Bargaining in Chinese




Bargaining in Chinese

My trip has almost come to an end, and at first I did not think that I had improved in my language speaking. However, my judgement on my language skills changed when my friends and I went to another flea market here. We went to the Hongqiao Market, also known as the Pearl Market.

While I am not a huge fan of pearls, I am a huge fan of authentic looking Chinese stuff, which usually is just at tourist areas in China. Ironically, the Pearl Market only had foreign shoppers there. But I had a skill that most of the sellers were unaware of, which is that I speak a little Chinese.

The sellers at this market were a little more aggressive than the ones at the Silk Market, also known as the Fake Market. As soon as I stepped inside there were hands grabbing me steering me toward their product, asking me if I want to buy. The main phrase one must know before venturing into the dark depths of a Chinese flea market is “wo bu yao”, which means I do not want.

That phrase was my best friend in the market on Friday. I definitely will say that knowing Chinese is a definite way to get better sales because some people were impressed, others figured out I was a student and gave me a big discount, plus it was easier to talk the prices down because there was no longer a language barrier.

The Scarf Lady

I don’t know why, but in China I have become obsessed with colorful scarfs. I probably will not be able to fit them into an outfit back home, but that does not stop me from buying them. I walked passed this lady’s table at the market and she said that a scarf was only 50 yuan, which is like $7.35.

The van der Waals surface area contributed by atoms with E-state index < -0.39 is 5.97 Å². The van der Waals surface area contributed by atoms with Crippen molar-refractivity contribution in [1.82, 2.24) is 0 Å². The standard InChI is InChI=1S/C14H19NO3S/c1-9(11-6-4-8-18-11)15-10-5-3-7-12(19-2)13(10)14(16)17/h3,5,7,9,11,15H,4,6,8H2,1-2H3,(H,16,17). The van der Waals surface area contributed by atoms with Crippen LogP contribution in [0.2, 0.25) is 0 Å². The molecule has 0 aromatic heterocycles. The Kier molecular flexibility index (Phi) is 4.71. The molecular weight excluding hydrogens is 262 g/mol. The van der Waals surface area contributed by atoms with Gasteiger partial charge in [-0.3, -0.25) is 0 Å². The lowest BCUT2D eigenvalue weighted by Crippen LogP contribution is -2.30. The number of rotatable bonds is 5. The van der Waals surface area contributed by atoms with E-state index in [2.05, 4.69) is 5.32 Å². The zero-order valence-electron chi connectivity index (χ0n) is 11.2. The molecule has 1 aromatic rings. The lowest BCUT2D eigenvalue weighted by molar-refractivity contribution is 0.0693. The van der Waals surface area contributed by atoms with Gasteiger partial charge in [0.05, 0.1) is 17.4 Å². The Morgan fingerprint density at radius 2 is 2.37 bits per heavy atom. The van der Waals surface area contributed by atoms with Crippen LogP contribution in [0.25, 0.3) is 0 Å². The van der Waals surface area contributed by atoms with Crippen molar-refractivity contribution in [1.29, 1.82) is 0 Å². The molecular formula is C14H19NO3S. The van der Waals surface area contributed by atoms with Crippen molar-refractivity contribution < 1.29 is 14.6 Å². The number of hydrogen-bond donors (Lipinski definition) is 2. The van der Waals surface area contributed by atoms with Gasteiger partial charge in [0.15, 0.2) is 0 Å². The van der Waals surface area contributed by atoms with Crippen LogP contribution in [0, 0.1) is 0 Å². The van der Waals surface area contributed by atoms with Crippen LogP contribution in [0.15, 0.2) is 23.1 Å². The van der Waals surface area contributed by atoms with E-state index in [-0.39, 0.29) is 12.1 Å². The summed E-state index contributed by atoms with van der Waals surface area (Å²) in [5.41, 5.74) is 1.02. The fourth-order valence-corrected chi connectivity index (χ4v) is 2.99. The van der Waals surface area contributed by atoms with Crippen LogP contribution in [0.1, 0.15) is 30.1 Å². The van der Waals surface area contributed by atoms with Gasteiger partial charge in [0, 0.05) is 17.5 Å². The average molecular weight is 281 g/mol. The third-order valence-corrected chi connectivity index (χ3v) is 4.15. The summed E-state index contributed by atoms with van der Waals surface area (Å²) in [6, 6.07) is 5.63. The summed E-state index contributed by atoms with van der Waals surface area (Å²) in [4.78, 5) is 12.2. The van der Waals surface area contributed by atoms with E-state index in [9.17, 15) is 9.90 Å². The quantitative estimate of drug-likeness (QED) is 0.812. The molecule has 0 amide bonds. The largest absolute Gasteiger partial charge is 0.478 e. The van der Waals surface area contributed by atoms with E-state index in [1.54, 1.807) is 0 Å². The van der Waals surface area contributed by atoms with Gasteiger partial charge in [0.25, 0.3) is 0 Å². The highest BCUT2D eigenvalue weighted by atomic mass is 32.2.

So I stopped by her table and started the battle to win my next scarf. She was holding this beautiful scarf and I asked her how much the scarf was and somehow my beautiful 50 yuan all of a sudden turned into 380 yuan.

When I confronted her about the original price she had said,  she turned to this cheap and tragic looking scarf. I nicely told her I don’t want that one, and that I want the one in her hand. After a minute of serious bargaining and sticking to my budget, she gave me the scarf for 100 yuan. I now understand the lure of bargaining in China. I get such a rush when I get the price drop into a range that I am happy with.

Ending Results

From visiting the flea market, I realized that I was able to hold full conversations with the sales people, which made the shopping even more fun for me. I talked down many people’s prices and even though they looked a bit aggravated, they also looked impressed and like they were having fun. I ended up getting quite a few nifty things that I can give as gifts or just enjoy.

At the beginning of this trip, I found the flea markets in China intimidating, because I did not know what to say or how to bargain. Going back to the flea market at the end of my trip was a great experience, because it showed me how much my language skills have grown. It also showed me that I gained more confidence in myself as a Chinese speaker, because I am willing to try and bargain now.